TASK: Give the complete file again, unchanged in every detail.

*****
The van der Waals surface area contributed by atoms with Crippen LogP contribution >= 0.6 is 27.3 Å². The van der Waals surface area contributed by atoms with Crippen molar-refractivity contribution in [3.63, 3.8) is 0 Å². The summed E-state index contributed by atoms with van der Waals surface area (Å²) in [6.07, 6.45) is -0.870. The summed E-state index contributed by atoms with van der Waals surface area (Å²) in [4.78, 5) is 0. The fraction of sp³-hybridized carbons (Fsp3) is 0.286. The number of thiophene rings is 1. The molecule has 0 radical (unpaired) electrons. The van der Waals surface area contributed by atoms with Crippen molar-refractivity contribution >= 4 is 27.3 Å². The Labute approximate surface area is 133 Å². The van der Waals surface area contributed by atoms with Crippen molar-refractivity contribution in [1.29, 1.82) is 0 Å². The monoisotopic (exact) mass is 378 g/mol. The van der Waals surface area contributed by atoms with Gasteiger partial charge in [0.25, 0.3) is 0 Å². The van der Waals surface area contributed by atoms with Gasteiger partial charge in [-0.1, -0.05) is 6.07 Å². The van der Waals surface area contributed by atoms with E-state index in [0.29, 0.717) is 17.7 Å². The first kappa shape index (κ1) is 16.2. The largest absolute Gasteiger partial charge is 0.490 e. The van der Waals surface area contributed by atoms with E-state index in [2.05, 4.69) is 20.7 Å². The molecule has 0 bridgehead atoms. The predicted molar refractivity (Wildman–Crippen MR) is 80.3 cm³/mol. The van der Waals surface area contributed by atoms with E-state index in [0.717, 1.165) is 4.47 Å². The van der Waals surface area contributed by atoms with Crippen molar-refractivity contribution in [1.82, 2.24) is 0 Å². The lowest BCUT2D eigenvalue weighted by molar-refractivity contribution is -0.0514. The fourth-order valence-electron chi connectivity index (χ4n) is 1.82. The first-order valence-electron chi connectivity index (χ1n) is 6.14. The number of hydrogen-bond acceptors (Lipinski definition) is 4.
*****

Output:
The van der Waals surface area contributed by atoms with Crippen LogP contribution >= 0.6 is 27.3 Å². The van der Waals surface area contributed by atoms with Crippen molar-refractivity contribution in [3.63, 3.8) is 0 Å². The summed E-state index contributed by atoms with van der Waals surface area (Å²) in [6.07, 6.45) is -0.870. The summed E-state index contributed by atoms with van der Waals surface area (Å²) in [4.78, 5) is 0. The fraction of sp³-hybridized carbons (Fsp3) is 0.286. The number of thiophene rings is 1. The molecule has 0 radical (unpaired) electrons. The van der Waals surface area contributed by atoms with Crippen molar-refractivity contribution >= 4 is 27.3 Å². The Labute approximate surface area is 133 Å². The van der Waals surface area contributed by atoms with Crippen molar-refractivity contribution in [1.29, 1.82) is 0 Å². The monoisotopic (exact) mass is 378 g/mol. The van der Waals surface area contributed by atoms with Gasteiger partial charge in [0.25, 0.3) is 0 Å². The van der Waals surface area contributed by atoms with Gasteiger partial charge in [-0.1, -0.05) is 6.07 Å². The van der Waals surface area contributed by atoms with E-state index in [0.29, 0.717) is 17.7 Å². The first kappa shape index (κ1) is 16.2. The largest absolute Gasteiger partial charge is 0.490 e. The van der Waals surface area contributed by atoms with E-state index in [2.05, 4.69) is 20.7 Å². The molecule has 0 bridgehead atoms. The predicted molar refractivity (Wildman–Crippen MR) is 80.3 cm³/mol. The van der Waals surface area contributed by atoms with E-state index in [0.717, 1.165) is 4.47 Å². The van der Waals surface area contributed by atoms with Crippen molar-refractivity contribution in [1.82, 2.24) is 0 Å². The lowest BCUT2D eigenvalue weighted by molar-refractivity contribution is -0.0514. The fourth-order valence-electron chi connectivity index (χ4n) is 1.82. The first-order valence-electron chi connectivity index (χ1n) is 6.14. The number of hydrogen-bond acceptors (Lipinski definition) is 4.